The implementation of national health insurance reforms designed to move towards universal health coverage by 9 low-income and lower-middle-income countries in Africa and Asia is reported. Five countries at intermediate stages of reform (Ghana, Indonesia, the Philippines, Rwanda, and Vietnam) and four at earlier stages (India, Kenya, Mali, and Nigeria) are considered. These countries’ approaches to raising prepaid revenues, pooling risk, and purchasing services are described using the functions-of-health-systems framework. Their progress across three dimensions of coverage: who, what services, and what proportion of health costs is assessed using the coverage-box framework. Patterns in the structure of these countries’ reforms including use of tax revenues to subsidise target populations and steps towards broader risk pools are identified. Trends in progress towards universal coverage, including increasing enrolment in government health insurance and a movement towards expanded benefits packages are reported. Common, comparable indicators of progress towards universal coverage are needed.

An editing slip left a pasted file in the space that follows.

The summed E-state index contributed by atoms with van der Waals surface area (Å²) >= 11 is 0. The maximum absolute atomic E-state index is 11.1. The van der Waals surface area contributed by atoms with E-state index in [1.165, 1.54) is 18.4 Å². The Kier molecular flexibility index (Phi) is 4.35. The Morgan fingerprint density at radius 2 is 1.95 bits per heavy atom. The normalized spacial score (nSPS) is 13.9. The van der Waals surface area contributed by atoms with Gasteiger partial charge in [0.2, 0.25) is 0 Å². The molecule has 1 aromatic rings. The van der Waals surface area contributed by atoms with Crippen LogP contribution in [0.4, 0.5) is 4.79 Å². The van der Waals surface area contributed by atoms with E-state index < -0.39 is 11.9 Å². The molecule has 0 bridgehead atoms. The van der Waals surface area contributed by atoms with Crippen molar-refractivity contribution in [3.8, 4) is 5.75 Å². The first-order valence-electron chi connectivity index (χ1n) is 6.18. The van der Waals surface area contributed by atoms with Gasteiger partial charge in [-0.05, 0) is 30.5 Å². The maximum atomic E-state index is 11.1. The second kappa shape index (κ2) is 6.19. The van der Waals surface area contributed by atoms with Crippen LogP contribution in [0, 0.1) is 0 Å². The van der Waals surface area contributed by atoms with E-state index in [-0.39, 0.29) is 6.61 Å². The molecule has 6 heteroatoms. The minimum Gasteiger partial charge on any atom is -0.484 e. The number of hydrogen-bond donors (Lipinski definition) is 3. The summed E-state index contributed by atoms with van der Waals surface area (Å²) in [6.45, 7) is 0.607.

In 2005, the Member States of WHO adopted a resolution encouraging countries to develop health financing systems capable of achieving and/or maintaining universal coverage of health services – where all people have access to needed health services without the risk of severe financial consequences. In doing this, a major challenge for many countries will be to move away from out-of-pocket payments, which are often used as an important source of fund collection. Prepayment methods will need to be developed or expanded but, in addition to questions of revenue collection, specific attention will also have to be paid to pooling funds to spread risks and to enable their efficient and equitable use. Developing prepayment mechanisms may take time, depending on countries’ economic, social and political contexts. Specific rules for health financing policy will need to be developed and implementing organizations will need to be tailored to the level that countries can support and sustain. In this paper we propose a comprehensive framework focusing on health financing rules and organizations that can be used to support countries in developing their health financing systems in the search for universal coverage.